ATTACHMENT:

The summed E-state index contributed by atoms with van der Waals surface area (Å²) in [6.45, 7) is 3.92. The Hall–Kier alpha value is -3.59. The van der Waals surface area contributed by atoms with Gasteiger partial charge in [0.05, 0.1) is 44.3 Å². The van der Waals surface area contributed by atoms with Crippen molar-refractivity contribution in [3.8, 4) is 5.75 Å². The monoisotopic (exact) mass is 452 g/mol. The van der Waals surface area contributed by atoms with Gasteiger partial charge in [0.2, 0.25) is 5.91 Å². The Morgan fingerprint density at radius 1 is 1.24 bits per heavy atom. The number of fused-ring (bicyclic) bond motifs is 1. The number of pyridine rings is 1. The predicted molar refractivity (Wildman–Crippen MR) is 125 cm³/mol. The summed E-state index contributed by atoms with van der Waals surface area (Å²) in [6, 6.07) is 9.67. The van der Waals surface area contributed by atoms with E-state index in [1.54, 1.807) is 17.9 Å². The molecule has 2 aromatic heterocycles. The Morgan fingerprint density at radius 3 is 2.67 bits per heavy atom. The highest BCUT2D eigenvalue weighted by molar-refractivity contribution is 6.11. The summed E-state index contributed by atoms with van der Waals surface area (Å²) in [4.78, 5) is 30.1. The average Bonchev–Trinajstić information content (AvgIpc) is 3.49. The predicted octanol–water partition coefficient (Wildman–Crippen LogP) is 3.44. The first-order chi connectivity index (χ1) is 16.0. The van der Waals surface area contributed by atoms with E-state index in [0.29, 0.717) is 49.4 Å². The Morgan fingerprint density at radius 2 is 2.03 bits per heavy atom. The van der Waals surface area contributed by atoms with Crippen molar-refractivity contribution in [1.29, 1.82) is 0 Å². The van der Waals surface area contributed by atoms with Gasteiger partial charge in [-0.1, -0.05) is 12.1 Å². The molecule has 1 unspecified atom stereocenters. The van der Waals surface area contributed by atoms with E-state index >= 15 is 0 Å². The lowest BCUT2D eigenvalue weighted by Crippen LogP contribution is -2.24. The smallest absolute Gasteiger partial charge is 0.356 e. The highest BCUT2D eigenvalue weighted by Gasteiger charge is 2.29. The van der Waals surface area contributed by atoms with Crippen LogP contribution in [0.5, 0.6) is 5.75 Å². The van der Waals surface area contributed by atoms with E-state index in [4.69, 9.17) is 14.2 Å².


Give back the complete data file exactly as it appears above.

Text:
The summed E-state index contributed by atoms with van der Waals surface area (Å²) in [6.45, 7) is 3.92. The Hall–Kier alpha value is -3.59. The van der Waals surface area contributed by atoms with Gasteiger partial charge in [0.05, 0.1) is 44.3 Å². The van der Waals surface area contributed by atoms with Crippen molar-refractivity contribution in [3.8, 4) is 5.75 Å². The monoisotopic (exact) mass is 452 g/mol. The van der Waals surface area contributed by atoms with Gasteiger partial charge in [0.2, 0.25) is 5.91 Å². The Morgan fingerprint density at radius 1 is 1.24 bits per heavy atom. The number of fused-ring (bicyclic) bond motifs is 1. The number of pyridine rings is 1. The predicted molar refractivity (Wildman–Crippen MR) is 125 cm³/mol. The summed E-state index contributed by atoms with van der Waals surface area (Å²) in [6, 6.07) is 9.67. The van der Waals surface area contributed by atoms with E-state index in [1.54, 1.807) is 17.9 Å². The molecule has 2 aromatic heterocycles. The Morgan fingerprint density at radius 3 is 2.67 bits per heavy atom. The highest BCUT2D eigenvalue weighted by molar-refractivity contribution is 6.11. The summed E-state index contributed by atoms with van der Waals surface area (Å²) in [4.78, 5) is 30.1. The average Bonchev–Trinajstić information content (AvgIpc) is 3.49. The predicted octanol–water partition coefficient (Wildman–Crippen LogP) is 3.44. The first-order chi connectivity index (χ1) is 16.0. The van der Waals surface area contributed by atoms with E-state index in [0.29, 0.717) is 49.4 Å². The Morgan fingerprint density at radius 2 is 2.03 bits per heavy atom. The van der Waals surface area contributed by atoms with Crippen molar-refractivity contribution in [1.29, 1.82) is 0 Å². The van der Waals surface area contributed by atoms with Gasteiger partial charge in [-0.1, -0.05) is 12.1 Å². The molecule has 1 unspecified atom stereocenters. The van der Waals surface area contributed by atoms with E-state index >= 15 is 0 Å². The lowest BCUT2D eigenvalue weighted by Crippen LogP contribution is -2.24. The smallest absolute Gasteiger partial charge is 0.356 e. The highest BCUT2D eigenvalue weighted by Gasteiger charge is 2.29. The van der Waals surface area contributed by atoms with Crippen LogP contribution in [0.5, 0.6) is 5.75 Å². The van der Waals surface area contributed by atoms with E-state index in [4.69, 9.17) is 14.2 Å².